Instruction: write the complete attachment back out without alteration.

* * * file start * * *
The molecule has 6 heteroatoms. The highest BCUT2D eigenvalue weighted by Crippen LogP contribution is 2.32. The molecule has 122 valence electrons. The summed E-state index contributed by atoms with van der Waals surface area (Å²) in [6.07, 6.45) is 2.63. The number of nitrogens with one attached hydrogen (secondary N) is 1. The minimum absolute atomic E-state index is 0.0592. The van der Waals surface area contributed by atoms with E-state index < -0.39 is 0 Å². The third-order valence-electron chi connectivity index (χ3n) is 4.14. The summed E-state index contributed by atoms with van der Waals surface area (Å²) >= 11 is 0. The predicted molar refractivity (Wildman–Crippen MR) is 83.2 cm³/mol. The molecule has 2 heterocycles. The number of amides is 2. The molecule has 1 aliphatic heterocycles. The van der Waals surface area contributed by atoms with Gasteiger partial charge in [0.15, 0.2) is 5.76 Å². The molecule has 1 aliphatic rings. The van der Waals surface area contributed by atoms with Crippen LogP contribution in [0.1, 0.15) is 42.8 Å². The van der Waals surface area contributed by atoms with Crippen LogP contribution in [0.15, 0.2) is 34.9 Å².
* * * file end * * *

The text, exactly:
The molecule has 6 heteroatoms. The highest BCUT2D eigenvalue weighted by Crippen LogP contribution is 2.32. The molecule has 122 valence electrons. The summed E-state index contributed by atoms with van der Waals surface area (Å²) in [6.07, 6.45) is 2.63. The number of nitrogens with one attached hydrogen (secondary N) is 1. The minimum absolute atomic E-state index is 0.0592. The van der Waals surface area contributed by atoms with E-state index < -0.39 is 0 Å². The third-order valence-electron chi connectivity index (χ3n) is 4.14. The summed E-state index contributed by atoms with van der Waals surface area (Å²) >= 11 is 0. The predicted molar refractivity (Wildman–Crippen MR) is 83.2 cm³/mol. The molecule has 2 heterocycles. The number of amides is 2. The molecule has 1 aliphatic heterocycles. The van der Waals surface area contributed by atoms with Gasteiger partial charge in [0.15, 0.2) is 5.76 Å². The molecule has 1 aliphatic rings. The van der Waals surface area contributed by atoms with Crippen LogP contribution in [0.1, 0.15) is 42.8 Å². The van der Waals surface area contributed by atoms with Crippen LogP contribution in [0.15, 0.2) is 34.9 Å².